Settings App or Control Panel?
Windows 10 introduces the Settings app in the Start menu. This is evolved from the PC Settings app on Windows 8 and is designed to be a more user-friendly way to configure your computer. Unfortunately, it doesn’t contain every setting. The old Windows Control Panel is still included and some older settings may only be available in the Control Panel. Newer settings may only be available in the Settings app. You can right-click the Start button or press Windows Key + X to quickly navigate to the Control Panel, one of the more useful features held over from Windows 8. Windows 8’s Refresh and Reset options are also back, allowing you to quickly get your computer back to a like-new state without having to actually reinstall Windows. Unfortunately, you won’t be able to uninstall automatic Windows updates on Windows 10 Home, though Professional offers different options.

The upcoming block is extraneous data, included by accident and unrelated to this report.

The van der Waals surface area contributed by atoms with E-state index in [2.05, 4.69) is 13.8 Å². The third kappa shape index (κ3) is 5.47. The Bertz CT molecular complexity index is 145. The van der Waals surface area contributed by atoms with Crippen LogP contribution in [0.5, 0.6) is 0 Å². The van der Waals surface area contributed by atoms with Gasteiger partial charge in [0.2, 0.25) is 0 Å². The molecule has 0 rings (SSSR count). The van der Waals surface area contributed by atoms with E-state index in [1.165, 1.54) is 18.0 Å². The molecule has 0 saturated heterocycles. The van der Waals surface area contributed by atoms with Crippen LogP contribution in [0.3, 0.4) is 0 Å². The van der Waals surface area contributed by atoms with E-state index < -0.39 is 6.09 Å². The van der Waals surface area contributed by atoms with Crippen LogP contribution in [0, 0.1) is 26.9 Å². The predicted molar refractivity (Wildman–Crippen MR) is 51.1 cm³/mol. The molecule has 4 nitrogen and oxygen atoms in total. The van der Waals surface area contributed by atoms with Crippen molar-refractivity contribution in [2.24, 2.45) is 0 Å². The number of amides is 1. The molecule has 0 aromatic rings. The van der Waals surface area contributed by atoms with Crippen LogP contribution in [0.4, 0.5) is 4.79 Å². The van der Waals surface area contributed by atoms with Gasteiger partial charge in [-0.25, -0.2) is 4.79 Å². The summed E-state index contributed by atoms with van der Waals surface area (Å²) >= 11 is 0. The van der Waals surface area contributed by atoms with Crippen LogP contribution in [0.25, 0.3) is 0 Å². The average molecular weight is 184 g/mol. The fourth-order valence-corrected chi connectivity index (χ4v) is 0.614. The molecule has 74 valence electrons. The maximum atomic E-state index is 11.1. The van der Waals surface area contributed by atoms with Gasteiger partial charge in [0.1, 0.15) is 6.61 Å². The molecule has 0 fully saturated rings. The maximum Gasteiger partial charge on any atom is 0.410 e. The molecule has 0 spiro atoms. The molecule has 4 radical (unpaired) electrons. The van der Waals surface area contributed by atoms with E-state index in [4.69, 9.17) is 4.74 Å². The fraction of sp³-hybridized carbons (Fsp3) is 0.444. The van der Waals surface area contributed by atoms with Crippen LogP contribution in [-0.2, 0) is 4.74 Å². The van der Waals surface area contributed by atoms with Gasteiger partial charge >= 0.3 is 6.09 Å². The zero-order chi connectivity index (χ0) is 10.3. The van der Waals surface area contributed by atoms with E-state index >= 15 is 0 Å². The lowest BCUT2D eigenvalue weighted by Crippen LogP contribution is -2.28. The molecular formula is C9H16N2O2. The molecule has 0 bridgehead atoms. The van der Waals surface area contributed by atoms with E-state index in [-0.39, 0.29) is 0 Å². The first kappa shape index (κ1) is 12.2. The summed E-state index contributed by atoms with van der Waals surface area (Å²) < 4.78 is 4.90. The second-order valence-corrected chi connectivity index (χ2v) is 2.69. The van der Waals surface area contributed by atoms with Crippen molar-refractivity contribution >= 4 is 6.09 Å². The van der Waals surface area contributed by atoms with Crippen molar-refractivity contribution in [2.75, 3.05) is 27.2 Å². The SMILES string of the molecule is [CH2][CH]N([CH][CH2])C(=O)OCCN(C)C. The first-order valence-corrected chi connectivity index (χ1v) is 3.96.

The Taskbar’s Cortana and Task View
The Taskbar is seeing some changes with Windows 10. While there’s still no Start button there is a “Search the web and Windows” field that launches Cortana and a Task View button that gives you an overview of all of your open windows and virtual desktop features. Both features are enabled by default, but you can disable them if you wish.
So Long Internet Explorer and Hello Edge
Internet Explorer is no longer the default internet browser for Windows….thank God. IE is still available for business who may still need to access its older rendering engine, but the modern Edge browser is what everyone will most likely be using. Edge is supposed to be more standards-compliant and perform better but no longer supports ActiveX controls meaning all the old IE toolbars and browser plug-ins will no longer work. Basically, if you’re currently using Internet Explorer you will now be using Edge.
Improvements to Desktop and Security